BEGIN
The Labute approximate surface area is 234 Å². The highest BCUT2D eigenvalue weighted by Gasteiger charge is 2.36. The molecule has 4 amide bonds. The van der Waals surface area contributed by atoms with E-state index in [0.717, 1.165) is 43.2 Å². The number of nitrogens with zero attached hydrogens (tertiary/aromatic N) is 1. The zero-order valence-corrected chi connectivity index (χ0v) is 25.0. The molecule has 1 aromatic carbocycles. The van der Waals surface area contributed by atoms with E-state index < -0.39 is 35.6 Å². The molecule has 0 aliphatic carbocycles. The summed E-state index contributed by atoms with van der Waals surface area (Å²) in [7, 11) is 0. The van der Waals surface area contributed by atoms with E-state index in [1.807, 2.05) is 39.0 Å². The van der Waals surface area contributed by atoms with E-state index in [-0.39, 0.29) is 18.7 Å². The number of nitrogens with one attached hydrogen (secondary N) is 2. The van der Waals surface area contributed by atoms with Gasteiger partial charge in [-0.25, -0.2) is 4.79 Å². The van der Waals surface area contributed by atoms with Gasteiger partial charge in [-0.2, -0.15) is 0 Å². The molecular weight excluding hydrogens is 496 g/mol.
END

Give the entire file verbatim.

The Labute approximate surface area is 234 Å². The highest BCUT2D eigenvalue weighted by Gasteiger charge is 2.36. The molecule has 4 amide bonds. The van der Waals surface area contributed by atoms with E-state index in [0.717, 1.165) is 43.2 Å². The number of nitrogens with zero attached hydrogens (tertiary/aromatic N) is 1. The zero-order valence-corrected chi connectivity index (χ0v) is 25.0. The molecule has 1 aromatic carbocycles. The van der Waals surface area contributed by atoms with E-state index < -0.39 is 35.6 Å². The molecule has 0 aliphatic carbocycles. The summed E-state index contributed by atoms with van der Waals surface area (Å²) in [7, 11) is 0. The van der Waals surface area contributed by atoms with E-state index in [1.807, 2.05) is 39.0 Å². The van der Waals surface area contributed by atoms with E-state index in [-0.39, 0.29) is 18.7 Å². The number of nitrogens with one attached hydrogen (secondary N) is 2. The van der Waals surface area contributed by atoms with Gasteiger partial charge in [-0.25, -0.2) is 4.79 Å². The van der Waals surface area contributed by atoms with Gasteiger partial charge in [-0.2, -0.15) is 0 Å². The molecular weight excluding hydrogens is 496 g/mol.